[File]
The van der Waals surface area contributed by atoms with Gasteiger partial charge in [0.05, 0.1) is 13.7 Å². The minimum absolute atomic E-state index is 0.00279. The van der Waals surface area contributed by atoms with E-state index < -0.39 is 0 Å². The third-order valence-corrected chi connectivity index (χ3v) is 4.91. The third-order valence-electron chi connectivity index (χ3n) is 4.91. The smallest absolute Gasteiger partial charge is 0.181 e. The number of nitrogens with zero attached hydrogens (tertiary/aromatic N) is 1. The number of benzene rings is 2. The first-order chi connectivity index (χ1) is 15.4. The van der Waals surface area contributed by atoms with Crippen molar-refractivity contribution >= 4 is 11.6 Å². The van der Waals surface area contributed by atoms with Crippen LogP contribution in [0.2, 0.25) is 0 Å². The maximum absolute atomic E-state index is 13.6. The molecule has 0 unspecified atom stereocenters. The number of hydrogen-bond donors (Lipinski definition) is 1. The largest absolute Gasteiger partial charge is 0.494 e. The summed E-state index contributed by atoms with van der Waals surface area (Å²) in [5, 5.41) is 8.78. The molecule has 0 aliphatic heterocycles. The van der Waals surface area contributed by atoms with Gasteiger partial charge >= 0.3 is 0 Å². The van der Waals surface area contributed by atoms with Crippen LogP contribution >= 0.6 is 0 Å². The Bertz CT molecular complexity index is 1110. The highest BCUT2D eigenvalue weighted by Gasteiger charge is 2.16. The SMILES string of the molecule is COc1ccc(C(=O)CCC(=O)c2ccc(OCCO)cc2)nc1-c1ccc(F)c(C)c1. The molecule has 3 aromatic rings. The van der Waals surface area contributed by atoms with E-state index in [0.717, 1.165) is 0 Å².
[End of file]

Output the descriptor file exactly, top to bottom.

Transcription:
The van der Waals surface area contributed by atoms with Gasteiger partial charge in [0.05, 0.1) is 13.7 Å². The minimum absolute atomic E-state index is 0.00279. The van der Waals surface area contributed by atoms with E-state index < -0.39 is 0 Å². The third-order valence-corrected chi connectivity index (χ3v) is 4.91. The third-order valence-electron chi connectivity index (χ3n) is 4.91. The smallest absolute Gasteiger partial charge is 0.181 e. The number of nitrogens with zero attached hydrogens (tertiary/aromatic N) is 1. The number of benzene rings is 2. The first-order chi connectivity index (χ1) is 15.4. The van der Waals surface area contributed by atoms with Crippen molar-refractivity contribution >= 4 is 11.6 Å². The van der Waals surface area contributed by atoms with Crippen LogP contribution in [0.2, 0.25) is 0 Å². The maximum absolute atomic E-state index is 13.6. The molecule has 0 unspecified atom stereocenters. The number of hydrogen-bond donors (Lipinski definition) is 1. The largest absolute Gasteiger partial charge is 0.494 e. The summed E-state index contributed by atoms with van der Waals surface area (Å²) in [5, 5.41) is 8.78. The molecule has 0 aliphatic heterocycles. The van der Waals surface area contributed by atoms with Gasteiger partial charge >= 0.3 is 0 Å². The van der Waals surface area contributed by atoms with Crippen LogP contribution >= 0.6 is 0 Å². The Bertz CT molecular complexity index is 1110. The highest BCUT2D eigenvalue weighted by Gasteiger charge is 2.16. The SMILES string of the molecule is COc1ccc(C(=O)CCC(=O)c2ccc(OCCO)cc2)nc1-c1ccc(F)c(C)c1. The molecule has 3 aromatic rings. The van der Waals surface area contributed by atoms with E-state index in [0.717, 1.165) is 0 Å².